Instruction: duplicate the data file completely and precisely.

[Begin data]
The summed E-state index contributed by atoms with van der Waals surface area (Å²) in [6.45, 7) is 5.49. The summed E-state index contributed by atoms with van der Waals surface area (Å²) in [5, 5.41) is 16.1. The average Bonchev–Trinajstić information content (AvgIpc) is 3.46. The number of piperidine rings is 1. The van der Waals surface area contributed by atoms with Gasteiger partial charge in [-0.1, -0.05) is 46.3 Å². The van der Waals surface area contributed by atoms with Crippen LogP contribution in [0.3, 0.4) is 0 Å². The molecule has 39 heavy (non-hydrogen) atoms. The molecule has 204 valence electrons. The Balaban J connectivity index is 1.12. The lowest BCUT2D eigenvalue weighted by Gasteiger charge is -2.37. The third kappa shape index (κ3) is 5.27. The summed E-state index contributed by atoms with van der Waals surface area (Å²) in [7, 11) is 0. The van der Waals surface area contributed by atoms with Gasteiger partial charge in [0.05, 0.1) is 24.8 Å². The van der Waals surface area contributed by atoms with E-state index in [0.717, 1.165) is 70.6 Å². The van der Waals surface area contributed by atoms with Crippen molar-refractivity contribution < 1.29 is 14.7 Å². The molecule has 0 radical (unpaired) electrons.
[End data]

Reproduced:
The summed E-state index contributed by atoms with van der Waals surface area (Å²) in [6.45, 7) is 5.49. The summed E-state index contributed by atoms with van der Waals surface area (Å²) in [5, 5.41) is 16.1. The average Bonchev–Trinajstić information content (AvgIpc) is 3.46. The number of piperidine rings is 1. The van der Waals surface area contributed by atoms with Gasteiger partial charge in [-0.1, -0.05) is 46.3 Å². The van der Waals surface area contributed by atoms with Crippen LogP contribution in [0.3, 0.4) is 0 Å². The molecule has 39 heavy (non-hydrogen) atoms. The molecule has 204 valence electrons. The Balaban J connectivity index is 1.12. The lowest BCUT2D eigenvalue weighted by Gasteiger charge is -2.37. The third kappa shape index (κ3) is 5.27. The summed E-state index contributed by atoms with van der Waals surface area (Å²) in [7, 11) is 0. The van der Waals surface area contributed by atoms with Gasteiger partial charge in [0.05, 0.1) is 24.8 Å². The van der Waals surface area contributed by atoms with E-state index in [0.717, 1.165) is 70.6 Å². The van der Waals surface area contributed by atoms with Crippen molar-refractivity contribution < 1.29 is 14.7 Å². The molecule has 0 radical (unpaired) electrons.